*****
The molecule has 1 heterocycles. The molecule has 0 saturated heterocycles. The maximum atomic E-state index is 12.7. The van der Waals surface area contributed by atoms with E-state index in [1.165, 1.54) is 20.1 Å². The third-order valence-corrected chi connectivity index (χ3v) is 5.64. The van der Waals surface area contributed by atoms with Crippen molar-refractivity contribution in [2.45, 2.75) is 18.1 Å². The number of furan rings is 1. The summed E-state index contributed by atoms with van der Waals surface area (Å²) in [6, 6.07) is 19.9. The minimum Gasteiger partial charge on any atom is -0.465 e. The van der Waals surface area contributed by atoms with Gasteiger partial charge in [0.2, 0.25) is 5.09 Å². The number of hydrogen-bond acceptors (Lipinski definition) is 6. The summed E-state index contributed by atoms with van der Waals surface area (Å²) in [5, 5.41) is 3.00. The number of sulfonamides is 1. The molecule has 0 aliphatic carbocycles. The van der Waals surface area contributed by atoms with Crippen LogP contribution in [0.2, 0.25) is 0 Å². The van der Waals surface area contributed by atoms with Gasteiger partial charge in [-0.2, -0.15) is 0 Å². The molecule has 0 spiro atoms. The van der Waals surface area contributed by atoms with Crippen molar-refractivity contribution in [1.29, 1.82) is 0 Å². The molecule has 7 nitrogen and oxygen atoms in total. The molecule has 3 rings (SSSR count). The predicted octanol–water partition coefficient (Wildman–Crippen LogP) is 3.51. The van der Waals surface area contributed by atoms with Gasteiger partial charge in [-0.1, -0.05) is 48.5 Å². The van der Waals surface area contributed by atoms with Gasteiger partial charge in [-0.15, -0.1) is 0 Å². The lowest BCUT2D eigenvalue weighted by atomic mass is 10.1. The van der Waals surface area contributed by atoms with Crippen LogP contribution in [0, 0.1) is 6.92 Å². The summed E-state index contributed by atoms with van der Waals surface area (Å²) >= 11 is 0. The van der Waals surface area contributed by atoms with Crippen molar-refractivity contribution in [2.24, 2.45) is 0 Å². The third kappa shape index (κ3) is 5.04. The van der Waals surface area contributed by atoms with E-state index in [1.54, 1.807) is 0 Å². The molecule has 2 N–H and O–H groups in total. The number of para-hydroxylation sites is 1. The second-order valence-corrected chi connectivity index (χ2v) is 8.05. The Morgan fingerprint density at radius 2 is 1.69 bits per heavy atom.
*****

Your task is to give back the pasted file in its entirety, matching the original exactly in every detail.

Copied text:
The molecule has 1 heterocycles. The molecule has 0 saturated heterocycles. The maximum atomic E-state index is 12.7. The van der Waals surface area contributed by atoms with E-state index in [1.165, 1.54) is 20.1 Å². The third-order valence-corrected chi connectivity index (χ3v) is 5.64. The van der Waals surface area contributed by atoms with Crippen molar-refractivity contribution in [2.45, 2.75) is 18.1 Å². The number of furan rings is 1. The summed E-state index contributed by atoms with van der Waals surface area (Å²) in [6, 6.07) is 19.9. The minimum Gasteiger partial charge on any atom is -0.465 e. The van der Waals surface area contributed by atoms with Gasteiger partial charge in [0.2, 0.25) is 5.09 Å². The number of hydrogen-bond acceptors (Lipinski definition) is 6. The summed E-state index contributed by atoms with van der Waals surface area (Å²) in [5, 5.41) is 3.00. The number of sulfonamides is 1. The molecule has 0 aliphatic carbocycles. The van der Waals surface area contributed by atoms with Crippen LogP contribution in [0.2, 0.25) is 0 Å². The van der Waals surface area contributed by atoms with Gasteiger partial charge in [-0.2, -0.15) is 0 Å². The molecule has 0 spiro atoms. The van der Waals surface area contributed by atoms with Crippen molar-refractivity contribution in [1.29, 1.82) is 0 Å². The molecule has 7 nitrogen and oxygen atoms in total. The molecule has 3 rings (SSSR count). The predicted octanol–water partition coefficient (Wildman–Crippen LogP) is 3.51. The van der Waals surface area contributed by atoms with Gasteiger partial charge in [-0.1, -0.05) is 48.5 Å². The van der Waals surface area contributed by atoms with Gasteiger partial charge in [-0.15, -0.1) is 0 Å². The lowest BCUT2D eigenvalue weighted by atomic mass is 10.1. The van der Waals surface area contributed by atoms with Crippen LogP contribution in [0, 0.1) is 6.92 Å². The summed E-state index contributed by atoms with van der Waals surface area (Å²) >= 11 is 0. The van der Waals surface area contributed by atoms with Crippen molar-refractivity contribution in [2.24, 2.45) is 0 Å². The third kappa shape index (κ3) is 5.04. The van der Waals surface area contributed by atoms with E-state index in [1.54, 1.807) is 0 Å². The molecule has 2 N–H and O–H groups in total. The number of para-hydroxylation sites is 1. The second-order valence-corrected chi connectivity index (χ2v) is 8.05. The Morgan fingerprint density at radius 2 is 1.69 bits per heavy atom.